Debt relief: normal rules should not apply
Sovereign defaults are part of the territory for emerging market investors but even by the standards of previous crises, surely nothing compares to the economic catastrophe that is rapidly engulfing large parts of the developing world.
Events have moved fast and it is still dizzying to think that fund managers who were enjoying record inflows in January are now having to contemplate offering debt relief to the borrowers they invested in.
Investors should not be in denial. So far, in this crisis, calls for debt relief have centred on official institutions and bilateral creditors. But calls for private creditors to take a part in these exercises, which could span the EM universe, will only grow from now.
Thrashing out what form wide scale debt relief takes will be a hard task in the bond markets. Yet the unprecedented nature of the Covid-19 and oil price shocks demands radical action and creative thinking.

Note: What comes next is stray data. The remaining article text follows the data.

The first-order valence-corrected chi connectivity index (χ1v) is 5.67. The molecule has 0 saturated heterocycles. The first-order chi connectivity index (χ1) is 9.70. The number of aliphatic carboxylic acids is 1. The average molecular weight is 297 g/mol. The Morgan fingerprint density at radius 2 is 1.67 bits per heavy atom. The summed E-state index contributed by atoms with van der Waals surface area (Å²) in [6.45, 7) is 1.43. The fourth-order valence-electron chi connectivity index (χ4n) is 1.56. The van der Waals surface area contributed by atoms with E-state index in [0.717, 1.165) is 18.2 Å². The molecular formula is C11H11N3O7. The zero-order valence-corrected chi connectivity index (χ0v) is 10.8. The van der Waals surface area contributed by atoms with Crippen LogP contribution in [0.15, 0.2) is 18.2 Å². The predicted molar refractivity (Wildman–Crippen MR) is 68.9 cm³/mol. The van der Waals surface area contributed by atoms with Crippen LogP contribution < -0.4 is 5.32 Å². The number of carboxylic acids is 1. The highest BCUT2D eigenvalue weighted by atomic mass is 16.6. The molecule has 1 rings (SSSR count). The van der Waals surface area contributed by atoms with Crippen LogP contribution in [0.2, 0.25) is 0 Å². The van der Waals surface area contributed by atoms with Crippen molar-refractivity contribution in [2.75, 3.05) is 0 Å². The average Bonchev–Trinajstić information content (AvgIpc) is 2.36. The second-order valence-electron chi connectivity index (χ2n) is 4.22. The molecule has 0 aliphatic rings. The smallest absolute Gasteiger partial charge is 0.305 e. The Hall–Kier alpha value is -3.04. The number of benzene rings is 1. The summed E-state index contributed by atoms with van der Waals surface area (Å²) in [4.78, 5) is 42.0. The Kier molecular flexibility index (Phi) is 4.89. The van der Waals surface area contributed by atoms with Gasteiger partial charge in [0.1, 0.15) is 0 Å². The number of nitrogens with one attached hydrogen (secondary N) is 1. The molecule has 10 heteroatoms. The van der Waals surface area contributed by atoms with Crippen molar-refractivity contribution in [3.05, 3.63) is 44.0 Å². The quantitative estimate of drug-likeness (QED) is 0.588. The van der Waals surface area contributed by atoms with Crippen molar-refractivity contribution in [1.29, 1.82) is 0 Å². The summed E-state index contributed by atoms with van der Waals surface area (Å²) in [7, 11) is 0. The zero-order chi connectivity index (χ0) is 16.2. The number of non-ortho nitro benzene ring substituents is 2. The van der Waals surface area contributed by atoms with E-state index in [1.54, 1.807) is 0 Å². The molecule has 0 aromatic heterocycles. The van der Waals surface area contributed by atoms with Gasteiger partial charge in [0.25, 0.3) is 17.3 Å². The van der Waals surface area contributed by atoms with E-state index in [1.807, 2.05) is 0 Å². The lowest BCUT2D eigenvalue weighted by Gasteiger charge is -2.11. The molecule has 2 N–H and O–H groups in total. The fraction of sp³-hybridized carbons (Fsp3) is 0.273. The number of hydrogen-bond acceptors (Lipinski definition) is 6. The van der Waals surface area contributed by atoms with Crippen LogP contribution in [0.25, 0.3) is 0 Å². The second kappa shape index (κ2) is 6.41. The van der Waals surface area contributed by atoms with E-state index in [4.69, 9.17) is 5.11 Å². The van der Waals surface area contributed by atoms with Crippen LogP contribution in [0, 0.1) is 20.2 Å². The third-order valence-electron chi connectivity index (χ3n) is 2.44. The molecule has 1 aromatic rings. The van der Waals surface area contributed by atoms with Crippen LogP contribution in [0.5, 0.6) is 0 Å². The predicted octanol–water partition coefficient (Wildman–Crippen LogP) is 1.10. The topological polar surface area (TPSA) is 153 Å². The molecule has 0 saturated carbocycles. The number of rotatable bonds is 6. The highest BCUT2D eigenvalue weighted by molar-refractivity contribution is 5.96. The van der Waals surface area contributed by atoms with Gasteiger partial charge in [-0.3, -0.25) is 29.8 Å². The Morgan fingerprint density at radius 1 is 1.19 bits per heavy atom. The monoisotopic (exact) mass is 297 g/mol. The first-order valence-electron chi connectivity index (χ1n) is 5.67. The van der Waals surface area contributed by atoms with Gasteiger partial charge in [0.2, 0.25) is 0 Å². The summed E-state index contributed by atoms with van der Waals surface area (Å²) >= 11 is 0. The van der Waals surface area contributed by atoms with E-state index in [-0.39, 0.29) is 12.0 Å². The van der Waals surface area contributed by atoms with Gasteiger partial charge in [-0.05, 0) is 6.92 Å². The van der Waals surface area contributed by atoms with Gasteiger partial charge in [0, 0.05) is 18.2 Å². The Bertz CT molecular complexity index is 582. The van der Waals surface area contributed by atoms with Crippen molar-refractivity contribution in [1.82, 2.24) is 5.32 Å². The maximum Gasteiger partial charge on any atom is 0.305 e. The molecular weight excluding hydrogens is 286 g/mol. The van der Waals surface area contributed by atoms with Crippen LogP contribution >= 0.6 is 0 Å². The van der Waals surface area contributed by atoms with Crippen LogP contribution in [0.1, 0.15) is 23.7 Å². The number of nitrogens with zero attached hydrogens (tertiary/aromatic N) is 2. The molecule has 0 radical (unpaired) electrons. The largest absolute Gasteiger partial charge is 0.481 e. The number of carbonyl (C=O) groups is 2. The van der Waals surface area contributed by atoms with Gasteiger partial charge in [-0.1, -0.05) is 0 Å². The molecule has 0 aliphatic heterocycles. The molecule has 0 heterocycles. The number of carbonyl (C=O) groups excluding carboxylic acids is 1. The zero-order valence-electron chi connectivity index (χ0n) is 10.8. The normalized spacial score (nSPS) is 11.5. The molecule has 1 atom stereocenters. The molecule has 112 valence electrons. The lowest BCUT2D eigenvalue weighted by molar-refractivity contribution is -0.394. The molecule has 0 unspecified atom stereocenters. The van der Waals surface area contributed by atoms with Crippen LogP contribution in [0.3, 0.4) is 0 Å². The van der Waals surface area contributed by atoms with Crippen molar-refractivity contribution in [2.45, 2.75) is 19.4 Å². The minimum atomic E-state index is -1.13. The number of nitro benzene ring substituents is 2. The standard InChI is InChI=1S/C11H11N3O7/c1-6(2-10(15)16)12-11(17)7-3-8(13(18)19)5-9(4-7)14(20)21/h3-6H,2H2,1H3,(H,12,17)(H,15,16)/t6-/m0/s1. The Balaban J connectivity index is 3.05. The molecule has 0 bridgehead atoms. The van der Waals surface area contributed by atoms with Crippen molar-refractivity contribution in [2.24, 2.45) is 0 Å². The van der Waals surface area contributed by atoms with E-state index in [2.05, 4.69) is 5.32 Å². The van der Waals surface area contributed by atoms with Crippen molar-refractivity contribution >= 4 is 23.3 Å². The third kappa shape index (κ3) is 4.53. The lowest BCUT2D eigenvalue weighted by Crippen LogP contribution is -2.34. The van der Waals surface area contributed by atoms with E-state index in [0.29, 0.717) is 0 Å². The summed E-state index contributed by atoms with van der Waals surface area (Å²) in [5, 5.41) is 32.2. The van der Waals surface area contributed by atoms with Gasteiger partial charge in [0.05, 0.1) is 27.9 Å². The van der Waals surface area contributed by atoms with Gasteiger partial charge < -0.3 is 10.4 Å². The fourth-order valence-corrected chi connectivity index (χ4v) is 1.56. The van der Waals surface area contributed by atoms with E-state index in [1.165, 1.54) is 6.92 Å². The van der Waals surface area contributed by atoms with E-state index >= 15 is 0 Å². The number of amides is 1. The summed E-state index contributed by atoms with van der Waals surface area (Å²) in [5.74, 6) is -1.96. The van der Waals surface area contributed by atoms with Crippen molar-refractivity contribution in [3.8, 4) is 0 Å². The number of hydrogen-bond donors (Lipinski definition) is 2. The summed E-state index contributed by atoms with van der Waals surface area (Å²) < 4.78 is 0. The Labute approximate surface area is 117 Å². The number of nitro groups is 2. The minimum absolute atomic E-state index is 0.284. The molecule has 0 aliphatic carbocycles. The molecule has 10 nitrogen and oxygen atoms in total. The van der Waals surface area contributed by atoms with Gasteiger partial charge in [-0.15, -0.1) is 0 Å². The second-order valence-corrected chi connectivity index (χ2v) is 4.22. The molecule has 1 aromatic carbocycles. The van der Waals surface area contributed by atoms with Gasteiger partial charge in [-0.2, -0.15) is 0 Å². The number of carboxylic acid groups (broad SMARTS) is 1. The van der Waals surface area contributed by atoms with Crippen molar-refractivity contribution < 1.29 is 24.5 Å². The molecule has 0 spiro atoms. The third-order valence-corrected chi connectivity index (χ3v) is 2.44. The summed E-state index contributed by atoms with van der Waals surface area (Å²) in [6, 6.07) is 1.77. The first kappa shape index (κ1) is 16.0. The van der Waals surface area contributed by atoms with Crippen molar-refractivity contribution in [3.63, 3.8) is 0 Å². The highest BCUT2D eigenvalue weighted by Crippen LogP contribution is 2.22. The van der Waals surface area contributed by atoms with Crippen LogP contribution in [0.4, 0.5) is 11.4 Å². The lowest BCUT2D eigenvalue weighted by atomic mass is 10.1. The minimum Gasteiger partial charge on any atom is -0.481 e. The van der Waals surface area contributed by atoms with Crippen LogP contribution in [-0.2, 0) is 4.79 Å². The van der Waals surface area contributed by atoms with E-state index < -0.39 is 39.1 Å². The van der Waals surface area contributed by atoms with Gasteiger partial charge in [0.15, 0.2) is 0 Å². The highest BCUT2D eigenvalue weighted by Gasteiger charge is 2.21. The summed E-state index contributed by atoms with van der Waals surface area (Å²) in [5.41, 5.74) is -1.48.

Bondholders should not immediately rush to the exit door on talk of debt standstills and relief but engage with the concept with open mindedness. Right now, further stress in the bond markets is not in anyone's interest, especially when there is room to plot a constructive path to recovery for those EM sovereigns in need.
Investors will need help though. It is not in their job description to solve a problem as large as multi-sovereign debt relief. This will require leadership, guidance and consultation from officials — not to mention swiftness.
A clear message also needs to be formulated for end investors, as fund managers dealing with a flood of redemptions will be limited in what they can do to help relief efforts.
The path ahead looks bumpy but there is no need for the wheels to fall off if all those with a stake buckle up and hold tight.